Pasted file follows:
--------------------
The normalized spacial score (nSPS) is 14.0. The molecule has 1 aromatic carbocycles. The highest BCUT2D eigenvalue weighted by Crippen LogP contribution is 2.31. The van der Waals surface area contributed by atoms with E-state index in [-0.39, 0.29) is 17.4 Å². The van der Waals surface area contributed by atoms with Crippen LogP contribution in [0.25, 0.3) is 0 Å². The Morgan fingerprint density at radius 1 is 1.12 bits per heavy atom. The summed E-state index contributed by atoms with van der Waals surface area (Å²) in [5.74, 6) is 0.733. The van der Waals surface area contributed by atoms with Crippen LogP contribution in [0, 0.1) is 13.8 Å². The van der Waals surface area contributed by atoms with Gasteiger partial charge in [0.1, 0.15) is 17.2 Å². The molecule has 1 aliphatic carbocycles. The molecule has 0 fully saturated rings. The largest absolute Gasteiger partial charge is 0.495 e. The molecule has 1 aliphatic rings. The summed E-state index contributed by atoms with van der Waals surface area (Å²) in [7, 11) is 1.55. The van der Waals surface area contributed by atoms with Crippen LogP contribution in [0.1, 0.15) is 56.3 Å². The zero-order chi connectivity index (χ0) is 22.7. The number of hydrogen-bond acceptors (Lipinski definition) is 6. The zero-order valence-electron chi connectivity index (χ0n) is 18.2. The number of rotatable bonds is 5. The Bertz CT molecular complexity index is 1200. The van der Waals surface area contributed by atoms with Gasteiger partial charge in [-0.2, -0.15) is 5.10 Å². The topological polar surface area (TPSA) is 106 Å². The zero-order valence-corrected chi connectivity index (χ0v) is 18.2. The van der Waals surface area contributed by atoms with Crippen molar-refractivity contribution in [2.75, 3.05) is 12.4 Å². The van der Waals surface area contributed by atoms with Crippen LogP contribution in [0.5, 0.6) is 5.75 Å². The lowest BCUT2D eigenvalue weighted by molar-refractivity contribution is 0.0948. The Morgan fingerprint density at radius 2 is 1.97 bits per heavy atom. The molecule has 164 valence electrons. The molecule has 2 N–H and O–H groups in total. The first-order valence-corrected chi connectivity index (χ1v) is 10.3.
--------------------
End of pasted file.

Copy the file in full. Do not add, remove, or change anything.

The normalized spacial score (nSPS) is 14.0. The molecule has 1 aromatic carbocycles. The highest BCUT2D eigenvalue weighted by Crippen LogP contribution is 2.31. The van der Waals surface area contributed by atoms with E-state index in [-0.39, 0.29) is 17.4 Å². The van der Waals surface area contributed by atoms with Crippen LogP contribution in [0.25, 0.3) is 0 Å². The Morgan fingerprint density at radius 1 is 1.12 bits per heavy atom. The summed E-state index contributed by atoms with van der Waals surface area (Å²) in [5.74, 6) is 0.733. The van der Waals surface area contributed by atoms with Crippen LogP contribution in [0, 0.1) is 13.8 Å². The van der Waals surface area contributed by atoms with Gasteiger partial charge in [0.1, 0.15) is 17.2 Å². The molecule has 1 aliphatic carbocycles. The molecule has 0 fully saturated rings. The largest absolute Gasteiger partial charge is 0.495 e. The molecule has 1 aliphatic rings. The summed E-state index contributed by atoms with van der Waals surface area (Å²) in [7, 11) is 1.55. The van der Waals surface area contributed by atoms with Crippen LogP contribution in [0.1, 0.15) is 56.3 Å². The zero-order chi connectivity index (χ0) is 22.7. The number of hydrogen-bond acceptors (Lipinski definition) is 6. The zero-order valence-electron chi connectivity index (χ0n) is 18.2. The number of rotatable bonds is 5. The Bertz CT molecular complexity index is 1200. The van der Waals surface area contributed by atoms with Gasteiger partial charge in [-0.2, -0.15) is 5.10 Å². The topological polar surface area (TPSA) is 106 Å². The zero-order valence-corrected chi connectivity index (χ0v) is 18.2. The van der Waals surface area contributed by atoms with Crippen molar-refractivity contribution in [2.75, 3.05) is 12.4 Å². The van der Waals surface area contributed by atoms with Crippen LogP contribution in [0.5, 0.6) is 5.75 Å². The lowest BCUT2D eigenvalue weighted by molar-refractivity contribution is 0.0948. The Morgan fingerprint density at radius 2 is 1.97 bits per heavy atom. The molecule has 164 valence electrons. The molecule has 2 N–H and O–H groups in total. The first-order valence-corrected chi connectivity index (χ1v) is 10.3.